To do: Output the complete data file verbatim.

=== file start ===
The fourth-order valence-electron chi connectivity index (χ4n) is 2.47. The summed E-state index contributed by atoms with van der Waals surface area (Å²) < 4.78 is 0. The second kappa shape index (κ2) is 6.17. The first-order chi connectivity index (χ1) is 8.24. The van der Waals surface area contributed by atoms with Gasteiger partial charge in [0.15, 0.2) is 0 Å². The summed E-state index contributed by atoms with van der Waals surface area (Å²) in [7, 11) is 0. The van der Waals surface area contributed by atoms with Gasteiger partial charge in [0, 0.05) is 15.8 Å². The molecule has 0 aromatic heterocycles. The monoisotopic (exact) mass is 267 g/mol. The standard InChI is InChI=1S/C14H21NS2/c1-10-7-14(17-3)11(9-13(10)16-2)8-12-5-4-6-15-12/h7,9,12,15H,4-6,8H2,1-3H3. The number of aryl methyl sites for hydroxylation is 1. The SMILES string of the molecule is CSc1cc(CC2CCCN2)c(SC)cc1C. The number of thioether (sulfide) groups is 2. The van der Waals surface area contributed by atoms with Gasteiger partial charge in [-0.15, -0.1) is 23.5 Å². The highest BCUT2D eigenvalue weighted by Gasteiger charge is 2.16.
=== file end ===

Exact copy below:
The fourth-order valence-electron chi connectivity index (χ4n) is 2.47. The summed E-state index contributed by atoms with van der Waals surface area (Å²) < 4.78 is 0. The second kappa shape index (κ2) is 6.17. The first-order chi connectivity index (χ1) is 8.24. The van der Waals surface area contributed by atoms with Gasteiger partial charge in [0.15, 0.2) is 0 Å². The summed E-state index contributed by atoms with van der Waals surface area (Å²) in [7, 11) is 0. The van der Waals surface area contributed by atoms with Gasteiger partial charge in [0, 0.05) is 15.8 Å². The molecule has 0 aromatic heterocycles. The monoisotopic (exact) mass is 267 g/mol. The standard InChI is InChI=1S/C14H21NS2/c1-10-7-14(17-3)11(9-13(10)16-2)8-12-5-4-6-15-12/h7,9,12,15H,4-6,8H2,1-3H3. The number of aryl methyl sites for hydroxylation is 1. The SMILES string of the molecule is CSc1cc(CC2CCCN2)c(SC)cc1C. The number of thioether (sulfide) groups is 2. The van der Waals surface area contributed by atoms with Gasteiger partial charge in [-0.15, -0.1) is 23.5 Å². The highest BCUT2D eigenvalue weighted by Gasteiger charge is 2.16.